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Ontario orders school board trustees to cancel pay raises

Ontario Education Minister Liz Sandals, left, seen with Kathleen Wynne in May, has extended school trustees’ salary freeze.


The Ontario government is ordering school board trustees to reverse a decision to award themselves pay raises.

Trustees at several boards, including Windsor, Halton and the Durham region, recently passed motions to increase their honorariums, anticipating an end to the legislated four-year wage freeze for the public sector. They made the move even though Premier Kathleen Wynne's government says its central task is to get public sector unions to accept pay freezes and temper their expectations as the province struggles to eliminate the deficit.

Education Minister Liz Sandals sent a letter to trustees last week shortly after a Globe and Mail inquiry about the issue, saying the government decided to extend the salary freeze and it would apply to the new slate of trustees that takes over after the Oct. 27 municipal election.

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"In our climate of continued financial restraint, we are asking everyone to do their part to address Ontario's economic challenges," Ms. Sandals wrote in the letter, which was obtained by The Globe.

Trustees were caught off guard, and say they do not see how denying them minimal hikes to their honorariums would pay off the provincial debt.

Trustees earn a base salary of $5,900 a year plus an extra amount based on their board's enrolment. Some receive about $6,900 annually, while others, especially in areas like Toronto and Peel, earn as much as $27,000 because of the size of their student populations. The job of trustee is considered part-time.

The Liberals introduced pay-freeze legislation in 2010 aimed at addressing the province's deep fiscal challenges. The Dalton McGuinty government announced in the 2012 budget that it was extending a two-year pay freeze for all public-sector workers.

In recent weeks, about half of the province's school boards voted in favour of cost-of-living adjustments to their honorariums. Others were planning to do so before the municipal elections. That would have resulted in as much as a $3,000 increase in some places, taking into account the enrolment adjustment.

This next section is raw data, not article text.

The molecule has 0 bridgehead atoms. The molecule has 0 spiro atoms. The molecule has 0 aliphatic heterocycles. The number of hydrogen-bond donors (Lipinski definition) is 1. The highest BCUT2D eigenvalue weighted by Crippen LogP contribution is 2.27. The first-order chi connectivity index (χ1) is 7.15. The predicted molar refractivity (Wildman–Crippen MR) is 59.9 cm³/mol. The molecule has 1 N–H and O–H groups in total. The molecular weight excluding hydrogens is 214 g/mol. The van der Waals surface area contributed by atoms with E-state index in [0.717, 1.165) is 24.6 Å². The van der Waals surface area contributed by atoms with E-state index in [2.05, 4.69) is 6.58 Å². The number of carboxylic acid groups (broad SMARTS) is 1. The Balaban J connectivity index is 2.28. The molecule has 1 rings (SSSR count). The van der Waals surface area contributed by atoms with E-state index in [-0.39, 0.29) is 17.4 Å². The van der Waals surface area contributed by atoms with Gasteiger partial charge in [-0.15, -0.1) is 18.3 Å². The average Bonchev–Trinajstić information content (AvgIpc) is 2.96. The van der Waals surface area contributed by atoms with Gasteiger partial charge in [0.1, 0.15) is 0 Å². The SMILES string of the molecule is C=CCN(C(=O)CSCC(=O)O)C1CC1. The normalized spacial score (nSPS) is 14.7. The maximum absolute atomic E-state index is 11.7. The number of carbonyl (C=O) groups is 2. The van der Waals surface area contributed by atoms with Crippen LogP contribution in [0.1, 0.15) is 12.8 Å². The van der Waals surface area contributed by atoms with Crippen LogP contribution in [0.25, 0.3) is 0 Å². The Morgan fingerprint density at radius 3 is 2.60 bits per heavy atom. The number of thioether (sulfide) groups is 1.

Michael Barrett, president of the Ontario Public School Boards' Association, said his board, the Durham District School Board, passed the motion earlier this month, which would have increased his $15,000 salary by about $585.

"It's not about the money. It's not. It's about being valued for what we contribute and what we are able to offer," he said. "There was no consultation. A lot of boards were quite taken aback and surprised by the minister's action."

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Mr. Barrett acknowledged the government's fiscal constraints. But he said other public sector workers can be creative with benefits, for example, and move money around to increase their compensation.

The province's teachers have just started negotiations on a new contract. Ms. Sandals told reporters that if all sides can find savings within the education budget, teachers and support workers could see a bump in pay.

Janet McDougald, chair of the Peel District School Board, said trustees at her board were about to vote on the increases when they received the minister's missive. Trustees in Peel earn about $27,000 a year.

Ms. McDougald said the government's move to freeze the honorariums was discouraging, because it appears the province does not think trustees are worth even cost-of-living increases.

"If you want to encourage people, if you want people to run for this role and see it as a very important role, then you need to recognize that in certain ways," she said. "It just doesn't show a lot of respect."

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